Thermal for the people
Pulsar turns up the heat with the Quantum Lite XQ30V. Paul Austin takes a close look at their entry level thermal spotter
rior to the launch of Pulsar’s Helion series, its predecessor – the Quantum range – was up there with the best of them and had a price tag to match. To the credit of Pulsar, it didn’t simply dump the older models but just added a new lens design and re-badged them, slashing the price and making quality thermal – a
Prealistic proposition for many. The elephant or elephants in the room are the Helions. I’ve tried both the XQ (384x288 sensor) and the XP (640x480 sensor) models and the image clarity and features are superb. The Quantum Lite XQ30V offers the same (384x288 sensor) as the entry level Helions, but can’t honestly compete in terms of image clarity or features such as Wifi connectivity and built-in recording.
Having said that the Quantum Lite is almost £800 cheaper than the entry level Helion and a whopping £2,370 less than the top of the range XP50! At £1,299 for the XQ30V and £1,199 for the XQ23V, Pulsar is bridging the gap between who can and can’t add thermal to their arsenal.
Form and function
In terms of functionality, it’s faultless. It has every button and feature where you’d expect and you could go all day without putting both hands on the unit and still access all the major functions. Flipping display modes, zooming (x5 & x10 digital), calibration etc. – it’s iPhone-esque in terms of ease of use.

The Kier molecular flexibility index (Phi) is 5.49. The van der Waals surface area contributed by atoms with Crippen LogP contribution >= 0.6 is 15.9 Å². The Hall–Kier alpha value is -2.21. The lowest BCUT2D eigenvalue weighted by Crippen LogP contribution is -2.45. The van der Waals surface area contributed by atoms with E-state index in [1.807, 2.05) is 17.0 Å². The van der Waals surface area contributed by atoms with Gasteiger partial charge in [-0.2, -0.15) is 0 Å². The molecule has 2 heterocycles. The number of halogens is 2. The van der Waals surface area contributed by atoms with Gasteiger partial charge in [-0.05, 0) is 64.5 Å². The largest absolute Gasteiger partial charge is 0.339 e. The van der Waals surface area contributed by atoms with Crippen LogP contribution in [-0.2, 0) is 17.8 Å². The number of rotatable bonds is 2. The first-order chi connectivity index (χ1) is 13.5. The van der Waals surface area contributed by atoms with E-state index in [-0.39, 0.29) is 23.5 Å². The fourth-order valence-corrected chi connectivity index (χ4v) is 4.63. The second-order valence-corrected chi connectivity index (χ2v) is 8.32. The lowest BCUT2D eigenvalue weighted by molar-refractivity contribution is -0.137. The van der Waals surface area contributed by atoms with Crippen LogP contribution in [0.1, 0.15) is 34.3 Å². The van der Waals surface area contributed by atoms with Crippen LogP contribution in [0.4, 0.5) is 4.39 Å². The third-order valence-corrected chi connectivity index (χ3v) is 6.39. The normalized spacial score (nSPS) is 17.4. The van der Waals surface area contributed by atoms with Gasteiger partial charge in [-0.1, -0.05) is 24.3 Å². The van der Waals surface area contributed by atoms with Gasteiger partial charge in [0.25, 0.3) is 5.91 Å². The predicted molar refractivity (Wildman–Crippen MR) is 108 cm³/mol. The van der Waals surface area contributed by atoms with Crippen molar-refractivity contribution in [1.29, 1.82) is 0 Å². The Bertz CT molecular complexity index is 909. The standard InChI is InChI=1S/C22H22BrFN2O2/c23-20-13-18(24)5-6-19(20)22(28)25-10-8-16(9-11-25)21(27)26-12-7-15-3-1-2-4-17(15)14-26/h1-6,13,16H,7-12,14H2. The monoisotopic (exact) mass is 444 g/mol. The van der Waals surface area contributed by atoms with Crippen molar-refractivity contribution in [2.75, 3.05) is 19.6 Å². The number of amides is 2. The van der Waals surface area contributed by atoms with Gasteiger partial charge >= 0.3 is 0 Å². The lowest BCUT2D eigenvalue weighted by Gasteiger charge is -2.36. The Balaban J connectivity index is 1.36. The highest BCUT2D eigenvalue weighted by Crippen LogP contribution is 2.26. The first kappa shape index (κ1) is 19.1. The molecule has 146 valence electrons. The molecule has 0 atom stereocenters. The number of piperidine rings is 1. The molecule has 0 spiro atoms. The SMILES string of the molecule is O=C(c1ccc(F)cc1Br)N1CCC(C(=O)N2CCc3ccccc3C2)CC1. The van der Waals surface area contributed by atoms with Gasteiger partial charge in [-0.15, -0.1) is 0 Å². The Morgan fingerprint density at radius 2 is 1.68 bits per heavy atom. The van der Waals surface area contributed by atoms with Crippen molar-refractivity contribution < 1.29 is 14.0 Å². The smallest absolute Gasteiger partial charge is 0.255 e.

The depth of field is so deep you really need to touch the focus ring. The control knob on the front allows you to adjust brightness and contrast, access the main menu and scale the stadiametric range finder. With a bit of practice you can even drive it with your pinky at a push.
The Quantum offers seven colour modes, but in reality once the novelty of playing with funky colour schemes wore off I only used three. White hot and black hot via mode 1 and coloured highlight in mode 2.
Pulsar’s experience in terms of ergonomics comes to the fore. In mode 1, a short press on one button cycles the zoom while a longer press switches between white hot and black hot. While using an alternate palette, the switch is between the basic colour scheme and the enhanced. The same methodology applies to the power button, a long press does the obvious, while a short one switches off the 640 x 480 display conserving power but leaving the unit instantly
available if the need arises.
All the benefits of a quality IR set-up, but available day or night
Tripod attachment plus a Picatinny rail if you want to add an MPR